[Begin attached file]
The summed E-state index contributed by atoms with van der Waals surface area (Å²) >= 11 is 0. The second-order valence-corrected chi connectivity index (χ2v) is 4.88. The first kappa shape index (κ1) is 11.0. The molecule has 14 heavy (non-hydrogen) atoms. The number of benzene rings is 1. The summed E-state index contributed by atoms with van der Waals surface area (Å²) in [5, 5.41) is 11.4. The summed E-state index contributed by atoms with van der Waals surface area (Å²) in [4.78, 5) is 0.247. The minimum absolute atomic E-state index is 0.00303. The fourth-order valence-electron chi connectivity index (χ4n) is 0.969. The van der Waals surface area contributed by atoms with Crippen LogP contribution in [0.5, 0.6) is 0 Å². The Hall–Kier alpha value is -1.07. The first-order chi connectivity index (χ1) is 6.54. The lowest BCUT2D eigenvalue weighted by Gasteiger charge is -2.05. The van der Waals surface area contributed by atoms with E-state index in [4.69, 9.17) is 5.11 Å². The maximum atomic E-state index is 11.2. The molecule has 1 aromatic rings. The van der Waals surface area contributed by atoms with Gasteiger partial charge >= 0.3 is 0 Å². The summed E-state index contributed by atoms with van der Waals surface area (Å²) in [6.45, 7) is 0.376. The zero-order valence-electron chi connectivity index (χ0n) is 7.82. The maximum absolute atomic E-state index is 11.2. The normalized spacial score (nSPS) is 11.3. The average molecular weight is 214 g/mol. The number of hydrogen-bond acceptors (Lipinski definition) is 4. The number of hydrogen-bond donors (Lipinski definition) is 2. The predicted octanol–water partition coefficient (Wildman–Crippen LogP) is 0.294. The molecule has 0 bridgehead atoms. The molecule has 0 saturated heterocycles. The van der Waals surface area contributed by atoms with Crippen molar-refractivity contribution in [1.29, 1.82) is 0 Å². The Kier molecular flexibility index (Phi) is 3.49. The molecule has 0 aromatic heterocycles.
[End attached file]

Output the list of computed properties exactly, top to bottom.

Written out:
The summed E-state index contributed by atoms with van der Waals surface area (Å²) >= 11 is 0. The second-order valence-corrected chi connectivity index (χ2v) is 4.88. The first kappa shape index (κ1) is 11.0. The molecule has 14 heavy (non-hydrogen) atoms. The number of benzene rings is 1. The summed E-state index contributed by atoms with van der Waals surface area (Å²) in [5, 5.41) is 11.4. The summed E-state index contributed by atoms with van der Waals surface area (Å²) in [4.78, 5) is 0.247. The minimum absolute atomic E-state index is 0.00303. The fourth-order valence-electron chi connectivity index (χ4n) is 0.969. The van der Waals surface area contributed by atoms with Crippen LogP contribution in [0.5, 0.6) is 0 Å². The Hall–Kier alpha value is -1.07. The first-order chi connectivity index (χ1) is 6.54. The lowest BCUT2D eigenvalue weighted by Gasteiger charge is -2.05. The van der Waals surface area contributed by atoms with E-state index in [4.69, 9.17) is 5.11 Å². The maximum atomic E-state index is 11.2. The molecule has 1 aromatic rings. The van der Waals surface area contributed by atoms with Gasteiger partial charge >= 0.3 is 0 Å². The summed E-state index contributed by atoms with van der Waals surface area (Å²) in [6.45, 7) is 0.376. The zero-order valence-electron chi connectivity index (χ0n) is 7.82. The maximum absolute atomic E-state index is 11.2. The normalized spacial score (nSPS) is 11.3. The average molecular weight is 214 g/mol. The number of hydrogen-bond acceptors (Lipinski definition) is 4. The number of hydrogen-bond donors (Lipinski definition) is 2. The predicted octanol–water partition coefficient (Wildman–Crippen LogP) is 0.294. The molecule has 0 bridgehead atoms. The molecule has 0 saturated heterocycles. The van der Waals surface area contributed by atoms with Crippen molar-refractivity contribution in [1.29, 1.82) is 0 Å². The Kier molecular flexibility index (Phi) is 3.49. The molecule has 0 aromatic heterocycles.